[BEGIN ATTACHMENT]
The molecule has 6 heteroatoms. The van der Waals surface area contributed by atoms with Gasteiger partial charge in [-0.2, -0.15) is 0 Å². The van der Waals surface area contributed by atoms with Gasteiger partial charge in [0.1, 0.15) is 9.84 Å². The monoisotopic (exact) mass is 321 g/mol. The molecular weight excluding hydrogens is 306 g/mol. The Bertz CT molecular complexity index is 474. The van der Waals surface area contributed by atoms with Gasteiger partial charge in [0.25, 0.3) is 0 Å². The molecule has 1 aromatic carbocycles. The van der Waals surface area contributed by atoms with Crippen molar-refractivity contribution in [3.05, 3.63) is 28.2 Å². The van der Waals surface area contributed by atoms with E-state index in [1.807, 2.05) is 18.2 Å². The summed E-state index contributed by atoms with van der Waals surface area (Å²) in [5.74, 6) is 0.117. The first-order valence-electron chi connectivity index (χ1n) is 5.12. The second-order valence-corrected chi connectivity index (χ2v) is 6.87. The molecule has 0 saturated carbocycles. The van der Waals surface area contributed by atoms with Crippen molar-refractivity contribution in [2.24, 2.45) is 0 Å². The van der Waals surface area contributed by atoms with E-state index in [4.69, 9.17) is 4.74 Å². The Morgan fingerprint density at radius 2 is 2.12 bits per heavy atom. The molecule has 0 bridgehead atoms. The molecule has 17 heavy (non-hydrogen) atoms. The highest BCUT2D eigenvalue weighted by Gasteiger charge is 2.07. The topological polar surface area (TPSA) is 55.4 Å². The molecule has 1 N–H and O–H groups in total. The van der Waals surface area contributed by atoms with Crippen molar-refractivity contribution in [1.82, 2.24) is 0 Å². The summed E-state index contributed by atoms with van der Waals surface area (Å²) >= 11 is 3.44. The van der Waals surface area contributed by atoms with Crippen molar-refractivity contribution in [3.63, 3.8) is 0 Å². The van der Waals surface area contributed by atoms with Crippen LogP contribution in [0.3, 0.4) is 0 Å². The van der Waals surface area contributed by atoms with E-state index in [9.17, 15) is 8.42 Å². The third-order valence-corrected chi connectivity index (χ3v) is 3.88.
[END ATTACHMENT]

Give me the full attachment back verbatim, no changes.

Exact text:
The molecule has 6 heteroatoms. The van der Waals surface area contributed by atoms with Gasteiger partial charge in [-0.2, -0.15) is 0 Å². The van der Waals surface area contributed by atoms with Gasteiger partial charge in [0.1, 0.15) is 9.84 Å². The monoisotopic (exact) mass is 321 g/mol. The molecular weight excluding hydrogens is 306 g/mol. The Bertz CT molecular complexity index is 474. The van der Waals surface area contributed by atoms with Gasteiger partial charge in [0.25, 0.3) is 0 Å². The molecule has 1 aromatic carbocycles. The van der Waals surface area contributed by atoms with Crippen molar-refractivity contribution in [3.05, 3.63) is 28.2 Å². The van der Waals surface area contributed by atoms with E-state index in [1.807, 2.05) is 18.2 Å². The summed E-state index contributed by atoms with van der Waals surface area (Å²) in [5.74, 6) is 0.117. The first-order valence-electron chi connectivity index (χ1n) is 5.12. The second-order valence-corrected chi connectivity index (χ2v) is 6.87. The molecule has 0 saturated carbocycles. The van der Waals surface area contributed by atoms with Crippen molar-refractivity contribution in [2.24, 2.45) is 0 Å². The van der Waals surface area contributed by atoms with E-state index in [4.69, 9.17) is 4.74 Å². The Morgan fingerprint density at radius 2 is 2.12 bits per heavy atom. The molecule has 0 bridgehead atoms. The molecule has 17 heavy (non-hydrogen) atoms. The highest BCUT2D eigenvalue weighted by Gasteiger charge is 2.07. The topological polar surface area (TPSA) is 55.4 Å². The molecule has 1 N–H and O–H groups in total. The van der Waals surface area contributed by atoms with Crippen molar-refractivity contribution in [1.82, 2.24) is 0 Å². The summed E-state index contributed by atoms with van der Waals surface area (Å²) >= 11 is 3.44. The van der Waals surface area contributed by atoms with Crippen molar-refractivity contribution in [3.63, 3.8) is 0 Å². The van der Waals surface area contributed by atoms with Crippen LogP contribution in [0.3, 0.4) is 0 Å². The van der Waals surface area contributed by atoms with E-state index in [9.17, 15) is 8.42 Å². The third-order valence-corrected chi connectivity index (χ3v) is 3.88.